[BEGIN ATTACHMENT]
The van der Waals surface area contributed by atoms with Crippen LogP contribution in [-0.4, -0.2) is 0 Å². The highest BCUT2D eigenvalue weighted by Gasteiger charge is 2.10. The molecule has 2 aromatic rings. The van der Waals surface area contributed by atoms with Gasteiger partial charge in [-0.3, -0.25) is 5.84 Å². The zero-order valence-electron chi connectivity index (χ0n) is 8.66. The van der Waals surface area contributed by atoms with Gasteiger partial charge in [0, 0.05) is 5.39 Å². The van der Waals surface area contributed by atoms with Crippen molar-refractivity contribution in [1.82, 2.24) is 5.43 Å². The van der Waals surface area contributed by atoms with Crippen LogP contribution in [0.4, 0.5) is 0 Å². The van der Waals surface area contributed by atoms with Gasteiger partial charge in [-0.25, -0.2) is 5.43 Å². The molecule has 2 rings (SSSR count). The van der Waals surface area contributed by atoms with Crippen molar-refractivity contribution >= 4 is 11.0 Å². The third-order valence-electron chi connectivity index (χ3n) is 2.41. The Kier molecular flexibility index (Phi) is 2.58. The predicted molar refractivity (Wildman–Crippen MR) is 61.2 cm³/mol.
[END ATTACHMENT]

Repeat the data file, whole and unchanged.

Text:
The van der Waals surface area contributed by atoms with Crippen LogP contribution in [-0.4, -0.2) is 0 Å². The highest BCUT2D eigenvalue weighted by Gasteiger charge is 2.10. The molecule has 2 aromatic rings. The van der Waals surface area contributed by atoms with Gasteiger partial charge in [-0.3, -0.25) is 5.84 Å². The zero-order valence-electron chi connectivity index (χ0n) is 8.66. The van der Waals surface area contributed by atoms with Gasteiger partial charge in [0, 0.05) is 5.39 Å². The van der Waals surface area contributed by atoms with Crippen molar-refractivity contribution in [1.82, 2.24) is 5.43 Å². The van der Waals surface area contributed by atoms with Crippen LogP contribution in [0.4, 0.5) is 0 Å². The van der Waals surface area contributed by atoms with Gasteiger partial charge in [-0.25, -0.2) is 5.43 Å². The molecule has 2 rings (SSSR count). The van der Waals surface area contributed by atoms with Crippen molar-refractivity contribution >= 4 is 11.0 Å². The third-order valence-electron chi connectivity index (χ3n) is 2.41. The Kier molecular flexibility index (Phi) is 2.58. The predicted molar refractivity (Wildman–Crippen MR) is 61.2 cm³/mol.